Once you restore part of a tractor, the parts that haven’t been restored look worse than ever. Geraint thought that this pedal looked far too worn to be seen on a restored tractor so he and John built it up with weld, and then cut new grooves into it to make it look like new again.
John was more used to restoring cars than tractors (and admits to not being a tractor enthusiast at all) but all the same he threw himself into the project. In fact, he says, he found the tractor’s easy accessibility and lack of complicated electronics a pleasant change.
John is an excellent panel beater and was called on to straighten out the dented dashboard on the David Brown.
In the meantime, Geraint straightened out the mangled PTO guard. As they went along, the pair found more and more things that needed attention, so that at times it looked as though the project was going to be never-ending.
“At one point I was looking at one of the pedals,” Geraint recalls, “and I noticed how worn it was compared to the others, and I thought, ‘I can’t leave it like that, you can’t have a worn-out pedal on a newly restored tractor!’” They added some weld to the pedal to build it up, and then cut grips into the new weld, cleverly creating what now looks like a brandnew pedal.
The attention to detail didn’t end there. Geraint decided that he wanted the new wiring he’d fitted to run through the mudguards, as he couldn’t bear to think of it being simply tacked to the underside of the mudguards. “It would really have infuriated me to know that the wires weren’t in their proper place,” he says, laughing. He is fully aware that, to some people, this might seem unimportant, but if you have the sort of mind that picks up on these things, which Geraint does, then you really can’t rest until the work is done properly.
With one thing and another, keeping the wiring discreet and correct proved to be no small task. “I also had to make sure that the joints in the wires are all made using proper connectors,” Geraint says, “as opposed to spade connectors.”
The old bonnet was restored and it took a lot of time to get it right, eventually requiring the entire tractor to be repainted. High-end restorations are certainly not for those lacking in patience!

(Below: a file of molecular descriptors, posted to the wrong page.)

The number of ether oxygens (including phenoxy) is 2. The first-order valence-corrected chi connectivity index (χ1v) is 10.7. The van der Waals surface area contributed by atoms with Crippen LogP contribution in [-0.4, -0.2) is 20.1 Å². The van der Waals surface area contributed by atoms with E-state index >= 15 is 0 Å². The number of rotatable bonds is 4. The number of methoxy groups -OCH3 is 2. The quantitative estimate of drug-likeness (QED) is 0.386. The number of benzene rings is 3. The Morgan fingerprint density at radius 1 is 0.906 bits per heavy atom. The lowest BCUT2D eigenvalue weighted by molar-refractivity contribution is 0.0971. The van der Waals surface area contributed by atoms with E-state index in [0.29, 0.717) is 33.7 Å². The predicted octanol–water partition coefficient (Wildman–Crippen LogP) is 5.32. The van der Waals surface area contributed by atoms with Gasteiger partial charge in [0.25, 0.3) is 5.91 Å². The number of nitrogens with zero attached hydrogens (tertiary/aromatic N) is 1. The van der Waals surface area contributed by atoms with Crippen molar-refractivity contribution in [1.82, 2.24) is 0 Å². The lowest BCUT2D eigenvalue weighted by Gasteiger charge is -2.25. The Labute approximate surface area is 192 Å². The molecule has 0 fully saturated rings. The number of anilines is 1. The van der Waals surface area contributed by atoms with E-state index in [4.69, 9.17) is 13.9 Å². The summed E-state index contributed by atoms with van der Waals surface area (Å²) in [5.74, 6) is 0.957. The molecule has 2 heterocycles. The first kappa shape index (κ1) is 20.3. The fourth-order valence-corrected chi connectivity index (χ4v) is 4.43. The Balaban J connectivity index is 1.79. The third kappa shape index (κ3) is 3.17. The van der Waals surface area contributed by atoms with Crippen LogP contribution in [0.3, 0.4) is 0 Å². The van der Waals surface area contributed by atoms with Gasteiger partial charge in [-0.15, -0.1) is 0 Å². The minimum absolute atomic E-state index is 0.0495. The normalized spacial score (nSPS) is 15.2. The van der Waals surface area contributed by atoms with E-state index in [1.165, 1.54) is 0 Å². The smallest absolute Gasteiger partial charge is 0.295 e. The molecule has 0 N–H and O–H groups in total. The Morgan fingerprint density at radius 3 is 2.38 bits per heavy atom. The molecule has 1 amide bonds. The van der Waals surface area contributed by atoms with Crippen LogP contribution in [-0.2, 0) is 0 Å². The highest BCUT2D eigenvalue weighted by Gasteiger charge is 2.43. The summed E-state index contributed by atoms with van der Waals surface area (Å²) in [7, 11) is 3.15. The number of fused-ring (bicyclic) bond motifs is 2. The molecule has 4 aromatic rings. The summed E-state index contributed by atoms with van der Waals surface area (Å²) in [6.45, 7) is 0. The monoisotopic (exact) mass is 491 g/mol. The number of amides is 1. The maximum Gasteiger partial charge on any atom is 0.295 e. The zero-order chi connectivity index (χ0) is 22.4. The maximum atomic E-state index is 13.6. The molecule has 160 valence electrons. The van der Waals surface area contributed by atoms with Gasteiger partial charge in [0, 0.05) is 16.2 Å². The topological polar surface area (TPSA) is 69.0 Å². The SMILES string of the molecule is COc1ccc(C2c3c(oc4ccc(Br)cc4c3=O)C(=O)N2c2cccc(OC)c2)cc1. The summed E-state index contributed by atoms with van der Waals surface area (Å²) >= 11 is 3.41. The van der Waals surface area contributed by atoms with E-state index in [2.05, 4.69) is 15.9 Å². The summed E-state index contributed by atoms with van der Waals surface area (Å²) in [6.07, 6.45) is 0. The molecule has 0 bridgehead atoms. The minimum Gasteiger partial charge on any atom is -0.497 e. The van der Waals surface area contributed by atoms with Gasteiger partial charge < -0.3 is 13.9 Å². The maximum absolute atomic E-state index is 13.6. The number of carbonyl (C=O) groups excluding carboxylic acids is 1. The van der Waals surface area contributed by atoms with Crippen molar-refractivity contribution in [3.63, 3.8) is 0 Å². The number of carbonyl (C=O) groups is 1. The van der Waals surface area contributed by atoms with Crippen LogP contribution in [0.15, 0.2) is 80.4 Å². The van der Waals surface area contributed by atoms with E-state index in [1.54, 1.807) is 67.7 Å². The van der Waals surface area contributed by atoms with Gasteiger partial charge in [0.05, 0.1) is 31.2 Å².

A fresh coat of paint – or two
Early David Brown tractors were red (the exact shade of red was known as Hunting Pink) but in 1965 the red colour disappeared and was replaced by Orchid White with chocolate brown wheels. Go into any paint shop and look at the range of colours that pass themselves off as cream or white, and you will see that quite a number of them have dreamy names like Buttermilk and Soft Ivory. Whilst they all look similar, they vary massively when placed next to each other.
Geraint soon found, much to his annoyance, that even paint of the same make and name can vary from batch to batch. “First we sprayed the whole tractor,” he recalls. “Then we saw a mark on the bonnet, so we decided to re-spray that, but once we’d done that we saw that it no longer matched the rest of the tractor, as it was from a different tin, so we ended up having to repaint the whole tractor, re-stripping all the lights and so on, which was a right pain!”
The wheels were rather tricky to spray, as the paint tended to run off the raised parts and settle in the dips, so it took a while to get them right. Now, though, the tractor is beautifully finished. The creamy white paint is so smooth that one can’t help stroking the tractor, just as no doubt the first owner did on the day that the tractor arrived new in 1967.
In the past I have always preferred the look of the earlier red David Brown tractors to the later white examples, but I realise now that this preference is because most of the white examples I have seen have been rusty, and no colour is less forgiving when it comes to rust than white is.
Whilst rust blends in quite seamlessly with red paint, with white (or even creamy white), rust really stands out and makes the tractor look like an abandoned and unloved refrigerator. Geraint’s beautifully finished Orchid White paint, however, is clean, smooth, seamless and immensely tactile, and seeing this beautifully restored tractor really has changed my opinion of white David Brown tractors. I’ve now come to realize that as long as they are sensitively restored, they actually look amazing.
Many of the old tractors I see are unrestored, so it’s not often that I see a gearbox diagram on a tractor that is readable. Very often they are covered in a layer of mud and grease!
Protecting the exceptional restoration
By restoring the tractor to this level, Geraint has created something of a princess. Gone are the days when he can leave the tractor out in the rain and sun. There can be no more stuffing past hedges, and no more getting muddy. “It can be a bit stressful maintaining the restored look,” he admits.
Whilst flawless white paintwork looks dazzlingly clean and new, like a new white bathroom, it highlights even the tiniest dirty mark. Geraint deals with this by owning a good cleaning kit, consisting of some useful long-handled cotton ear buds for cleaning inside the awkward grooves where dirt can lurk. He also avoids using the tractor for work, and he never takes it out in wet or muddy conditions.
Even fitting some implements is a no-no, as some will inevitably mark the tractor while in use. When it comes to transporting the tractor, Geraint uses a covered trailer so that the tractor gets no dirt on it from the road, and it can be left on the trailer before and after a show without getting wet and dirty.
Prior to having a covered canopy for the trailer, Geraint had to ensure that he unloaded the tractor and put it in an outbuilding as soon as he arrived home, whereas now, if he arrives home in the dark he feels he can leave the tractor where it is, safe in the knowledge that it is well protected from the elements. FC
Josephine Roberts lives on an old-fashioned smallholding in Snowdonia, North Wales, and has a passion for all things vintage. Email her at firstname.lastname@example.org.